While TF 58’s planes were off dispatching Yamato and her consorts to the bottom of the South China Sea, enemy aircraft struck back at American surface units. Combat air patrols (CAP) shot down 15 enemy planes, and ships’ gunfire shot down another three, but not before one Kamikaze attack penetrated the CAP and screen to crash on the flight deck of the fleet carrier Hancock(CV-19). On 11 April, the Japanese renewed their Kamikaze attacks; and only drastic maneuvers and heavy barrages of gunfire saved the task force. None of the strikes achieved any direct hits, although near-misses, close aboard, managed to cause some minor damage. Combat air patrols shot down 17 planes, and ships’ gunfire shot down 12. The next day, 151 enemy aircraft attacked TF 58, but Wisconsin, bristling with five inch (127 mm), 40 mm and 20 mm guns, together with other units of the screens for the vital carriers, kept the Kamikaze pilots at bay and destroyed them before they could reach their targets.

Over the days that ensued, American task force planes hit Japanese facilities and installations in the enemy’s homeland. Redoubling their efforts, suicide attacks managed to crash into three carriers on successive days Intrepid(CV-11), Bunker Hill (CV-17) and Enterprise (CV-6).

By 4 June, a typhoon was swirling through the Fleet. Wisconsin rode out the storm unscathed, but three cruisers, two carriers, and a destroyer suffered serious damage. Offensive operations were resumed on 8 June with a final aerial assault on Kyushu. Japanese aerial response was pitifully small; 29 planes were located and destroyed. On that day, one of Wisconsin’s floatplanes landed and rescued a downed pilot from the carrier Shangri-La (CV-38).

Wisconsin ultimately put into Leyte Gulf and dropped anchor there on 18 June for repairs and replenishment. Three weeks later, on 1 July, the battleship and her consorts sailed once more for Japanese home waters for carrier air strikes on the enemy’s heartland. Nine days later, carrier planes from TF 38 destroyed 72 enemy aircraft on the ground and smashed industrial sites in the Tokyo area. So little was the threat from the dwindling Japanese air arm that the Americans made no attempt whatever to conceal the location of their armada which was operating off her shores with impunity.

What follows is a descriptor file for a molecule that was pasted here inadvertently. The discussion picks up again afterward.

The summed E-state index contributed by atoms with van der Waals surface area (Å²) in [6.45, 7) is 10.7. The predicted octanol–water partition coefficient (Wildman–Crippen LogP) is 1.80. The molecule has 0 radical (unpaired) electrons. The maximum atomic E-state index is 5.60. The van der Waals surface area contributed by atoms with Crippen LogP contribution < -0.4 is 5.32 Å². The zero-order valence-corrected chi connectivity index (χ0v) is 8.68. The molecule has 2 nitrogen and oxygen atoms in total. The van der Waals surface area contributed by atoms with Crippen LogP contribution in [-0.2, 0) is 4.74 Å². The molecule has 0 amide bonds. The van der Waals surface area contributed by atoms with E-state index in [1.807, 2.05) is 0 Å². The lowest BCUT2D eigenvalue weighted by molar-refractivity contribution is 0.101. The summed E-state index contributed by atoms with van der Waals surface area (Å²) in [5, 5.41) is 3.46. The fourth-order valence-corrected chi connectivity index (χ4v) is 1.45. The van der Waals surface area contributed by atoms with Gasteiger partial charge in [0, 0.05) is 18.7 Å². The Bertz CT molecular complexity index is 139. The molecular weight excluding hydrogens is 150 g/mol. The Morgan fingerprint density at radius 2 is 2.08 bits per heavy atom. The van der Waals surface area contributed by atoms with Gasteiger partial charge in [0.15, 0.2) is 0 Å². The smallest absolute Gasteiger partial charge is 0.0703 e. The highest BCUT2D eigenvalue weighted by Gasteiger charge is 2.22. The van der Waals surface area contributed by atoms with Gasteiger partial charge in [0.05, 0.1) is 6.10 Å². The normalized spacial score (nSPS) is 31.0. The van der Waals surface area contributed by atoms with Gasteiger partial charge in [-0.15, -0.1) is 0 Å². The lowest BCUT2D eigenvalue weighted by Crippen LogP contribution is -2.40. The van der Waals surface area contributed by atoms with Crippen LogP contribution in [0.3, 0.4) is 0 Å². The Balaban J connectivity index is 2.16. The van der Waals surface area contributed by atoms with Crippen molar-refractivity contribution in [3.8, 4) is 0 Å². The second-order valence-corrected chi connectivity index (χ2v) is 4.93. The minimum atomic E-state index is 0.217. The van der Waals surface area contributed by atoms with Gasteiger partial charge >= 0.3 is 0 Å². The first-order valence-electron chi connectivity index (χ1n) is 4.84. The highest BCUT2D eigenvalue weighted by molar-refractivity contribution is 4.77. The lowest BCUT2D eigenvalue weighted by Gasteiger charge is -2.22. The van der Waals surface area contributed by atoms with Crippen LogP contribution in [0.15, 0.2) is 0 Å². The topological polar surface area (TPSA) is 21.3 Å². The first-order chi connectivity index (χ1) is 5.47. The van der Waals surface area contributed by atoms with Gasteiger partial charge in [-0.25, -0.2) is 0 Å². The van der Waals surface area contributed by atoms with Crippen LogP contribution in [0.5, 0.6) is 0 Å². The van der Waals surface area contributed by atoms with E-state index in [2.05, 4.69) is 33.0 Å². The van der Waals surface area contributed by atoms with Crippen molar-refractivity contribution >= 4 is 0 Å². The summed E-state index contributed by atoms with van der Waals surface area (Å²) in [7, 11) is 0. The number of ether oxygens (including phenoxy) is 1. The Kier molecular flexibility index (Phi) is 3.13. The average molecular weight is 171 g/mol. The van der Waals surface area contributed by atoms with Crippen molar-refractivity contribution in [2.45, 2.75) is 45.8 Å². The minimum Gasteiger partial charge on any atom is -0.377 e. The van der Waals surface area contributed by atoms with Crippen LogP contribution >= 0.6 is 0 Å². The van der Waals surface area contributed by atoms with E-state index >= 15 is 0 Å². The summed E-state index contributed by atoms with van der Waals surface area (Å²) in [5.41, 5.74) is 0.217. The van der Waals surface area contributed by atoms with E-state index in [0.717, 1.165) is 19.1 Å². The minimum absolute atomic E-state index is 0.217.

On 16 July, Wisconsin fired the 16 inch (406 mm) guns at the steel mills and oil refineries at Muroran, Hokkaido. Two days later, she wrecked industrial facilities in the Hitachi Miro area, on the coast of Honshu, northeast of Tokyo itself. During that bombardment, British battleships of the Eastern Fleet contributed their heavy shellfire. By that point in the war, Allied warships were able to shell the Japanese homeland almost at will.

Task Force 38’s planes subsequently blasted the Japanese naval base at Yokosuka, and put the former fleet flagshipNagato out of action, one of the two remaining Japanese battleships. On 24 July and 25 July, American carrier planes visited the Inland Sea region, blasting enemy sites on Honshu, Kyushu, and Shikoku. Kure then again came under attack. Six major fleet units were located there and badly damaged, marking the virtual end of Japanese sea power.

Over the weeks that ensued, TF 38 continue its raids on Japanese industrial facilities, airfields, and merchant and naval shipping. Admiral Halsey’s airmen visited destruction upon the Japanese capital for the last time on 13 August 1945. Two days later, the Japanese surrendered. World War II was over at last.

Wisconsin, as part of the occupying force, arrived at Tokyo Bay on 6 September, three days after the formal surrender occurred on board the battleship Missouri (BB-63). During Wisconsin’s brief career in World War II, she had steamed 105,831 miles (170,318 km) since commissioning; had shot down three enemy planes; had claimed assists on four occasions; and had fueled her screening destroyers on some 250 occasions.

Text provided by Dictionary of American Naval Fighting Ships (DANFS), Vol. VIII, pp. 433-37.